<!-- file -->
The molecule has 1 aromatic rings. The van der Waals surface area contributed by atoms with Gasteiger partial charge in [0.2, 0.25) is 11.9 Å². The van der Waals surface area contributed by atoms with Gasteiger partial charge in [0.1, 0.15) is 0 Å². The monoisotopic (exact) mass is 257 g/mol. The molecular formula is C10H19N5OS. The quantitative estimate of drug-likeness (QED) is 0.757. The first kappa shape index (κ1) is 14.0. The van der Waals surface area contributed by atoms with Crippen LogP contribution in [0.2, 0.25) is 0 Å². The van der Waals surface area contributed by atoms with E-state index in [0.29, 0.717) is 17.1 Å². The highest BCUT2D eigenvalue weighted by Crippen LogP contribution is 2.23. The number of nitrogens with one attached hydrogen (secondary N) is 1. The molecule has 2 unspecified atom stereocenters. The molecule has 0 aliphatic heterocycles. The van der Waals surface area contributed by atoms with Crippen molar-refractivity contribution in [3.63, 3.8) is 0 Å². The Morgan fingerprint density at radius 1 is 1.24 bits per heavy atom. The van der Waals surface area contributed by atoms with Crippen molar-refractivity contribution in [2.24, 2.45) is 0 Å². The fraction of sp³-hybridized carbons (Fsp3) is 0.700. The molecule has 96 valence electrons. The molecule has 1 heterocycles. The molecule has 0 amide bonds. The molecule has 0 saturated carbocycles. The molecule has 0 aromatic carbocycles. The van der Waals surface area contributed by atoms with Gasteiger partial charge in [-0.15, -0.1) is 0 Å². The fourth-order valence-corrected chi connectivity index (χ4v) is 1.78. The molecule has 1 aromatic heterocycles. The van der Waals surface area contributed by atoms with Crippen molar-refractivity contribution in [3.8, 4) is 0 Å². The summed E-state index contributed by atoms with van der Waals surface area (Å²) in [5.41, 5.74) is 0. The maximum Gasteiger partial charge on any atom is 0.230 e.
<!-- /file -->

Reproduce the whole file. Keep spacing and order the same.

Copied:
The molecule has 1 aromatic rings. The van der Waals surface area contributed by atoms with Gasteiger partial charge in [0.2, 0.25) is 11.9 Å². The van der Waals surface area contributed by atoms with Gasteiger partial charge in [0.1, 0.15) is 0 Å². The monoisotopic (exact) mass is 257 g/mol. The molecular formula is C10H19N5OS. The quantitative estimate of drug-likeness (QED) is 0.757. The first kappa shape index (κ1) is 14.0. The van der Waals surface area contributed by atoms with Crippen LogP contribution in [0.2, 0.25) is 0 Å². The van der Waals surface area contributed by atoms with E-state index in [0.29, 0.717) is 17.1 Å². The highest BCUT2D eigenvalue weighted by Crippen LogP contribution is 2.23. The number of nitrogens with one attached hydrogen (secondary N) is 1. The molecule has 2 unspecified atom stereocenters. The molecule has 0 aliphatic heterocycles. The van der Waals surface area contributed by atoms with Crippen molar-refractivity contribution in [3.63, 3.8) is 0 Å². The Morgan fingerprint density at radius 1 is 1.24 bits per heavy atom. The van der Waals surface area contributed by atoms with Crippen molar-refractivity contribution in [2.24, 2.45) is 0 Å². The fraction of sp³-hybridized carbons (Fsp3) is 0.700. The molecule has 96 valence electrons. The molecule has 1 heterocycles. The molecule has 0 amide bonds. The molecule has 0 saturated carbocycles. The molecule has 0 aromatic carbocycles. The van der Waals surface area contributed by atoms with Gasteiger partial charge in [-0.15, -0.1) is 0 Å². The fourth-order valence-corrected chi connectivity index (χ4v) is 1.78. The molecule has 1 aromatic heterocycles. The van der Waals surface area contributed by atoms with Crippen molar-refractivity contribution in [3.8, 4) is 0 Å². The summed E-state index contributed by atoms with van der Waals surface area (Å²) in [5.41, 5.74) is 0. The maximum Gasteiger partial charge on any atom is 0.230 e.